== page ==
GIRLS GONE COUNTRY
TONASKET SUMMER FESTIVAL (More than just Garlic)
Oroville American Legion Friday, Aug. 22, 7:00 p.m.
Friday-Saturday, Aug. 22-23
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SUMMERTIME, SUMMERTIME, SUM SUM SUMMERTIME
Police seek man for attempted murder Burglary is suspected as motive in brutal stabbing of Oroville man last month BY GARY A. DE VON MANAGING EDITOR
OKANOGAN – The Okanogan County Sheriff ’s office is seeking assistance in locating a homeless man who is suspected in the brutal stabbing and robbery of an Oroville man at the end of
“Omer was stabbed several times during the attack...” Frank Rogers, Sheriff, Okanogan County
Ryan P. Mulligan’s mug shot last month. Detectives are currently looking for Ryan P. Mulligan, 28 of Oroville. Mulligan, who has family in Oroville, is considered homeless but has been staying in the area since 2013. Detectives have requested an arrest warrant for Mulligan regarding this case. According to Okanogan County Sheriff Frank Rogers, Mulligan is want-
It’s hot and Oroville’s Osoyoos Lake Veterans Memorial Park has been busy this summer, with campers and day park users taking advantage of the decidedly warm summer days. People can be seen swimming, water and jet skiing, boating, fishing and doing many of the wide range of activities made possible by the lake and in the park. Above, a group plays Bocce Ball in the green grass. Right, a water skier cuts through the still water off Oroville’s nearby Deep Bay Park. Below left, the park concession stand has been doing a brisk business, especially in ice cream and snow cones. Below, just jumping in is still the best way to beat the summertime heat.
ed for the following: attempted murder in the first degree, robbery in the first degree, residential burglary and theft in the third degree. “At this time robbery appears to be the motive of the stabbing,” said Sheriff Rogers. On July 31 a stabbing was reported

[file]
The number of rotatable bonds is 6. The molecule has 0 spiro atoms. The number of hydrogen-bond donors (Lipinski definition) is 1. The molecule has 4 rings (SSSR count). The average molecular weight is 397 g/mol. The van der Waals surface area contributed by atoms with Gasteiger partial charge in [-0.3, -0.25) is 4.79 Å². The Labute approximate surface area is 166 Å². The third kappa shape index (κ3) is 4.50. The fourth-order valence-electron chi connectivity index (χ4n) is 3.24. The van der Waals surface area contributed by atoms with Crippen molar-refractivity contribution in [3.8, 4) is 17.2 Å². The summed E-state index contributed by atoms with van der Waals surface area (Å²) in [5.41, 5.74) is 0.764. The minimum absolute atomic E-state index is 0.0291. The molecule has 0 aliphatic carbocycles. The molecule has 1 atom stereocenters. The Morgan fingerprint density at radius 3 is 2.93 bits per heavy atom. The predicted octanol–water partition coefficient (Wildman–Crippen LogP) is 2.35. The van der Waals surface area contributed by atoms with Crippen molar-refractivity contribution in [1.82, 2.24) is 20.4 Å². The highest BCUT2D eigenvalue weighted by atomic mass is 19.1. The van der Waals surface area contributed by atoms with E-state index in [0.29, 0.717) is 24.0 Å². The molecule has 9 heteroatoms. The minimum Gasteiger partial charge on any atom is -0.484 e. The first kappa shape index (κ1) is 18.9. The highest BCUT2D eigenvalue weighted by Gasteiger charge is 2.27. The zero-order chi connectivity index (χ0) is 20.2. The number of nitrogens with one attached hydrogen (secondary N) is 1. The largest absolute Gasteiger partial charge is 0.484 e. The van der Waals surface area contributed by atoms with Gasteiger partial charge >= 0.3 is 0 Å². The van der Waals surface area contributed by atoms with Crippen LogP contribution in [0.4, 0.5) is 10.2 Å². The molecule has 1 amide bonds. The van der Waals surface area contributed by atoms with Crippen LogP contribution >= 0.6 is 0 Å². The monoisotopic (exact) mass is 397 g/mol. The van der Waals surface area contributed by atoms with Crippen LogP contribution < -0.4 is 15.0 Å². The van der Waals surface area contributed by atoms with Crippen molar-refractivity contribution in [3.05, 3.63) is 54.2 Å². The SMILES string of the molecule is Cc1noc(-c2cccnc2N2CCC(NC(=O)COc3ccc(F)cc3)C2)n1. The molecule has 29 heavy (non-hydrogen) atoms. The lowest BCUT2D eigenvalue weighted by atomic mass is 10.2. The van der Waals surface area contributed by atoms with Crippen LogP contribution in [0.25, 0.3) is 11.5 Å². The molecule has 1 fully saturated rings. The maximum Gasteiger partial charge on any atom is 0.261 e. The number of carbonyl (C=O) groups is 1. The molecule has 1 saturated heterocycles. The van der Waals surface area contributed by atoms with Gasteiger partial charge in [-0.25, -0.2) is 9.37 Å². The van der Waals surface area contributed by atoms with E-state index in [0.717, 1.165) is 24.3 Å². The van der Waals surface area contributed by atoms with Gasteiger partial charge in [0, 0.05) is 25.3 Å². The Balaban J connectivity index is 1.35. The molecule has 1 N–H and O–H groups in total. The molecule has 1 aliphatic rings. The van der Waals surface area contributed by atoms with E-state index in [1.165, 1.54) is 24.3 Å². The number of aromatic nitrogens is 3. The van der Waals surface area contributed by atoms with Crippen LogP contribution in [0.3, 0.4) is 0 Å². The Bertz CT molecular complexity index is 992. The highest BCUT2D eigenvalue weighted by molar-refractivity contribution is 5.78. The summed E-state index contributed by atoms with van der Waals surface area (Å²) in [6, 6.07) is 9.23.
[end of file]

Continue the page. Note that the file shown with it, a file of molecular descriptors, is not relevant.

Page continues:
SEE STABBING | PG A2
Casey: not closing nursing home BY BRENT BAKER BBAKER@GAZETTE-TRIBUNE.COM
TONASKET - North Valley Hospital Board of Commissioners Chair Helen Casey sought to quell rumors that the district’s Long Term Care facility was being targeted for closure, stating unequivocally at the Thursday, Aug. 14, board meeting that was not something that was on the table. There had been discussion at the last board meeting in July (see below) about the reduction of available beds in the nursing home that has been underway since November, to the current working level of 40, and whether or not to bank or relinquish the now inactive beds. “(Wednesday) I had a call and today I had a call, that said ‘Please do not close the Long Term Care,’” Casey said. “I said, ‘We’re not closing the Long Term Care.’
Gary DeVon/ staff photos
The rumor mill is out there, for whatever the reason.” CEO Linda Michel said she’d had a similar experience, though she’d also heard from a doctor that had heard that NVH would be adding beds to the nursing home. “There’s all kinds of rumors out there,” she said. “We are not closing the nursing home,” Casey said. “Be sure and tell your friends and neighbors that.”